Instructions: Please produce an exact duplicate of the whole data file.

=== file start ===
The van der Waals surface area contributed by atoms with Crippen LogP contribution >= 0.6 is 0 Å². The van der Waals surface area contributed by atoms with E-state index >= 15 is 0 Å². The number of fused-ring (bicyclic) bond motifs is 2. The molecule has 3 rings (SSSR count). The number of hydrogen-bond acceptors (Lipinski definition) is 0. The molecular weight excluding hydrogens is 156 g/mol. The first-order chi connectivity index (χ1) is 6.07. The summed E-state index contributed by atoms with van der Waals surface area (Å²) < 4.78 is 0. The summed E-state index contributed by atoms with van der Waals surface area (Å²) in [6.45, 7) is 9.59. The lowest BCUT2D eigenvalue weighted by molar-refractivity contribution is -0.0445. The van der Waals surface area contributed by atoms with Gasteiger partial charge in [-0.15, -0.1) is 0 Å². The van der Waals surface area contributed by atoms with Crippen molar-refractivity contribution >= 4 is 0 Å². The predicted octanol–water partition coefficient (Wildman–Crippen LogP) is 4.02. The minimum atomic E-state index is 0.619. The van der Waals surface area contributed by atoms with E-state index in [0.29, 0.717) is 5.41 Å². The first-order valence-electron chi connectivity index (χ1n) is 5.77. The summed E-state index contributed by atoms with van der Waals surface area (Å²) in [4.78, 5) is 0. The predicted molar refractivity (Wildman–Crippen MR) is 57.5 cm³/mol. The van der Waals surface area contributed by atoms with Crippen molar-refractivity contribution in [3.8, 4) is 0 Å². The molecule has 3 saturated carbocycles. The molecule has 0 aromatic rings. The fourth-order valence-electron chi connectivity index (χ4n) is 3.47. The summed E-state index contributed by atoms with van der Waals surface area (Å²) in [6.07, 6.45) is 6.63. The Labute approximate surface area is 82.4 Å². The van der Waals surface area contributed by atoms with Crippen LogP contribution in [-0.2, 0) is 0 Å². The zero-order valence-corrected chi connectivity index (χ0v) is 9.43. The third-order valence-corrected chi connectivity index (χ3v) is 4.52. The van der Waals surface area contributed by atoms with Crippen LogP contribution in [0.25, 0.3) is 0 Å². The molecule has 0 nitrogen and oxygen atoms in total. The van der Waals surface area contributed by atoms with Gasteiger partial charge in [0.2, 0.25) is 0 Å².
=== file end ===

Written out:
The van der Waals surface area contributed by atoms with Crippen LogP contribution >= 0.6 is 0 Å². The van der Waals surface area contributed by atoms with E-state index >= 15 is 0 Å². The number of fused-ring (bicyclic) bond motifs is 2. The molecule has 3 rings (SSSR count). The number of hydrogen-bond acceptors (Lipinski definition) is 0. The molecular weight excluding hydrogens is 156 g/mol. The first-order chi connectivity index (χ1) is 6.07. The summed E-state index contributed by atoms with van der Waals surface area (Å²) < 4.78 is 0. The summed E-state index contributed by atoms with van der Waals surface area (Å²) in [6.45, 7) is 9.59. The lowest BCUT2D eigenvalue weighted by molar-refractivity contribution is -0.0445. The van der Waals surface area contributed by atoms with Gasteiger partial charge in [-0.15, -0.1) is 0 Å². The van der Waals surface area contributed by atoms with Crippen molar-refractivity contribution >= 4 is 0 Å². The predicted octanol–water partition coefficient (Wildman–Crippen LogP) is 4.02. The minimum atomic E-state index is 0.619. The van der Waals surface area contributed by atoms with E-state index in [0.29, 0.717) is 5.41 Å². The first-order valence-electron chi connectivity index (χ1n) is 5.77. The summed E-state index contributed by atoms with van der Waals surface area (Å²) in [4.78, 5) is 0. The predicted molar refractivity (Wildman–Crippen MR) is 57.5 cm³/mol. The van der Waals surface area contributed by atoms with Crippen molar-refractivity contribution in [3.8, 4) is 0 Å². The molecule has 3 saturated carbocycles. The molecule has 0 aromatic rings. The fourth-order valence-electron chi connectivity index (χ4n) is 3.47. The summed E-state index contributed by atoms with van der Waals surface area (Å²) in [6.07, 6.45) is 6.63. The Labute approximate surface area is 82.4 Å². The van der Waals surface area contributed by atoms with Crippen LogP contribution in [-0.2, 0) is 0 Å². The zero-order valence-corrected chi connectivity index (χ0v) is 9.43. The third-order valence-corrected chi connectivity index (χ3v) is 4.52. The van der Waals surface area contributed by atoms with Crippen LogP contribution in [0.25, 0.3) is 0 Å². The molecule has 0 nitrogen and oxygen atoms in total. The van der Waals surface area contributed by atoms with Gasteiger partial charge in [0.2, 0.25) is 0 Å².